Recently, my nephew got me hooked on The Great British Baking Show, which I watch through Netflix. Have you seen it? This show has been on for years, and I just learned about it. If you’re unfamiliar with the premise, it involves amateur British bakers competing in three baking challenges each week.
Their efforts, at least in season 1, were judged by Mary Berry, who writes cookbooks, and Paul Hollywood, a well-known chef. I wasn’t familiar with either person. They both frighten me. Paul has a piercing stare. Mary Berry makes me think of the “prunes and prisms” comment of Mrs. General in Little Dorrit by Charles Dickens.
The judges and hosts (Sue Perkins and Mel Giedroyc) of The Great British Baking Show
Each week, one person is voted off. Standard reality TV stuff. Twelve started the show. I’ve watched several episodes of season 1, so I’ve seen several people voted off.
If you decide to watch the show, I would advise you to have some baked goods on hand. Otherwise you’ll be extremely hungry.
What I love about the show is the fact that the bakers are told to bake something within a time limit, but aren’t given any other instructions. Like one week, they were told to make a Swiss roll. Another week, they had to make a “self-saucing pudding.” I would have stood there, staring stupidly at the hosts. But the bakers rose to each challenge using their creativity.
One week, one of the bakers threw a slight temper tantrum after a mishap with his dessert. Instead of showing the judges what he had, he tossed his dessert in the garbage, rather than present something flawed. The others watched, horrified, as he stalked away.
Actually, I can see why he did that. The judges never hesitate to tell the bakers what’s wrong with their creations. “This is a mess.” “This tastes burnt.” “You should have left it in five more minutes.” But because the bakers love to bake (and love to be on the show), they willingly put themselves out there.
I can’t help thinking of the process of writing. A writer sits down to write without being given any instructions. Oh, there are tips here and there on world building and creating memorable characters. But a tip can’t really guarantee that a book, a screenplay, or a poem will turn out well. After completing the work, he or she then might show the work to a beta reader or an agent or an editor and run the risk of scathing criticism. But a writer puts himself/herself out there, hoping someone will love his/her creation.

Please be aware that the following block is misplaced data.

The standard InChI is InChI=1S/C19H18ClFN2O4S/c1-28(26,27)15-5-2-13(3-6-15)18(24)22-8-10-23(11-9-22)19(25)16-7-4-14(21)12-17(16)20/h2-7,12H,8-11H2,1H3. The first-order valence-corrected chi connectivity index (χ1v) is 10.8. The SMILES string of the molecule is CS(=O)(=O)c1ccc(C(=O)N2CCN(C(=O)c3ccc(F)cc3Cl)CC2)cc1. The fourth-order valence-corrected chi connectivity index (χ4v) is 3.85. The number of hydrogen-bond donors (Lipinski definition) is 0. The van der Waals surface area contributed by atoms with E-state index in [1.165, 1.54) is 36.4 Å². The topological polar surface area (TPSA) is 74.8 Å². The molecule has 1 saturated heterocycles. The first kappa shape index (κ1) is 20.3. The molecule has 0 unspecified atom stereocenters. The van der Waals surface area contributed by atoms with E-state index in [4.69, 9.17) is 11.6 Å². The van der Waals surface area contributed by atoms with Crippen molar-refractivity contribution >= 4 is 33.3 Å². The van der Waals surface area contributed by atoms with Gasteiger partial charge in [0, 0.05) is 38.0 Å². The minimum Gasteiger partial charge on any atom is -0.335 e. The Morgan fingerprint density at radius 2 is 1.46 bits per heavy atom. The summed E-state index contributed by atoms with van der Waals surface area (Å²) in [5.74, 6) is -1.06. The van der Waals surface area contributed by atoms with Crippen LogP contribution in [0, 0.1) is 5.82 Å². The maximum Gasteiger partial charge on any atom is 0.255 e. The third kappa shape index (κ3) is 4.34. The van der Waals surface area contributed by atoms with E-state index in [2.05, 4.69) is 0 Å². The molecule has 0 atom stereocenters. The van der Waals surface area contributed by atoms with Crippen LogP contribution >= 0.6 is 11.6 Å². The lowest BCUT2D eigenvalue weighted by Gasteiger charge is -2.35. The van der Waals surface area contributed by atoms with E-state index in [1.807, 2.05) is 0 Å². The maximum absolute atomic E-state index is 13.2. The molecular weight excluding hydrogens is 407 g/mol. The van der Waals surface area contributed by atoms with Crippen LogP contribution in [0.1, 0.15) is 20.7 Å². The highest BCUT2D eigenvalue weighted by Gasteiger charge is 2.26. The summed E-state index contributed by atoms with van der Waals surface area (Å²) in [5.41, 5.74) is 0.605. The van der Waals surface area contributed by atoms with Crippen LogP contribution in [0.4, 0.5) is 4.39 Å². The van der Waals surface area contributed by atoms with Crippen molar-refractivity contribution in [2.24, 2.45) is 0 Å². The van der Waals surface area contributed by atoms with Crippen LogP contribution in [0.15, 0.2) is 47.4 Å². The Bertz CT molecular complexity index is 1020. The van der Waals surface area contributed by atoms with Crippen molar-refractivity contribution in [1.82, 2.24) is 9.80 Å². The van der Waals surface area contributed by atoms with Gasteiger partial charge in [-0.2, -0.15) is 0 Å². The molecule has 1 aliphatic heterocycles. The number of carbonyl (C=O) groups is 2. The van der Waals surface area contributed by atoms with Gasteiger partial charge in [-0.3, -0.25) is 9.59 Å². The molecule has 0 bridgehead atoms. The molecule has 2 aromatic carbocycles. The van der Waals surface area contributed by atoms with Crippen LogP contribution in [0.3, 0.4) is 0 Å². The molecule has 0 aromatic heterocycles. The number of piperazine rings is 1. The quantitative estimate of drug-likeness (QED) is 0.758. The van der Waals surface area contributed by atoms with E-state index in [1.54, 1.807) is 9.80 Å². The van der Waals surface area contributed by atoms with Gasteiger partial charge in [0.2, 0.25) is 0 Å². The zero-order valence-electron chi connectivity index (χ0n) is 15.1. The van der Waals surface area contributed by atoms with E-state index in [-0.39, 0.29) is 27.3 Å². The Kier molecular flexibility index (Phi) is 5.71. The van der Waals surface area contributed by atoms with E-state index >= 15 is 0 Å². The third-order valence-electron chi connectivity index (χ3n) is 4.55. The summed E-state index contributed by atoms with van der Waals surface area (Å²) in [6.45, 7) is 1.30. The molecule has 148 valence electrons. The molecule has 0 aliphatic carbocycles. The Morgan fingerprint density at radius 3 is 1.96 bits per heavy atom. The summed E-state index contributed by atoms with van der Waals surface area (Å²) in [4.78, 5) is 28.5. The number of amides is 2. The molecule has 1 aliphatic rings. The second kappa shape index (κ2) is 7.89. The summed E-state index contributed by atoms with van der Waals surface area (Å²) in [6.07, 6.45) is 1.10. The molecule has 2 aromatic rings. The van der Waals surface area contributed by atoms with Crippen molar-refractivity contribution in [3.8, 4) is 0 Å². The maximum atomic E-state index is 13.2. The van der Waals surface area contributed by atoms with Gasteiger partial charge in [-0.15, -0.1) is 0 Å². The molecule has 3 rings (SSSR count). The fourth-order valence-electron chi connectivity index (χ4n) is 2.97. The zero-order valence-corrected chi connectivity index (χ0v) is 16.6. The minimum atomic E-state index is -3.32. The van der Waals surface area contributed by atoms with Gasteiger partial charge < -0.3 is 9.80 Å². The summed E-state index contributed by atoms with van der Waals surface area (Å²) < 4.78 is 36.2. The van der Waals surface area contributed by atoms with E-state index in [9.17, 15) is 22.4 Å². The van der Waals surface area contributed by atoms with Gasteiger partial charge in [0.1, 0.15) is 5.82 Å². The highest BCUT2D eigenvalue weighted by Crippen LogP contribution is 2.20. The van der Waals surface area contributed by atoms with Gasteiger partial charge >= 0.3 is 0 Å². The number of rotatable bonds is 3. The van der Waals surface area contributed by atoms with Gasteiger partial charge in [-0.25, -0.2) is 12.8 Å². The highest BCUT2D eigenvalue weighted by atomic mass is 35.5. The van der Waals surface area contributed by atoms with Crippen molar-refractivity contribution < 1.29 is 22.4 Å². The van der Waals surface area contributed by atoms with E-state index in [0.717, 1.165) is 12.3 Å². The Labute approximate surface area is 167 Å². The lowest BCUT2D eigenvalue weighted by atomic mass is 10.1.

Have you ever thought about writing something totally outside of your comfort zone—like many of the challenges the bakers faced on The Great British Baking Show? You might fail or you might succeed. But does failure mean you shouldn’t try, even if you’re not sure about what you’re doing?
Like the baker who threw away his presentation, I’ve thrown away whole novels, because I thought their flaws were too great to fix. But with one novel at least, I’d like to start over with new characters. I still like the basic idea of the novel.
Watching The Great British Baking Show reminds me of the value of taking risks and trying something new, instead of always playing it safe. Even if I don’t exactly know how to do something, that doesn’t mean I shouldn’t try it.
How about you? Facing a challenge? What will you do?
Kitty thinks she could have been a contender on The Great British Baking Show. For obvious reasons.
Great British Baking Show logo found at thats-normal.com. Judges and hosts photo from pbs.org. Cake images from badartbistro.com. Pie image from clipartbest.com. Swiss roll from youtube.com. Composition book from dreamstime.com.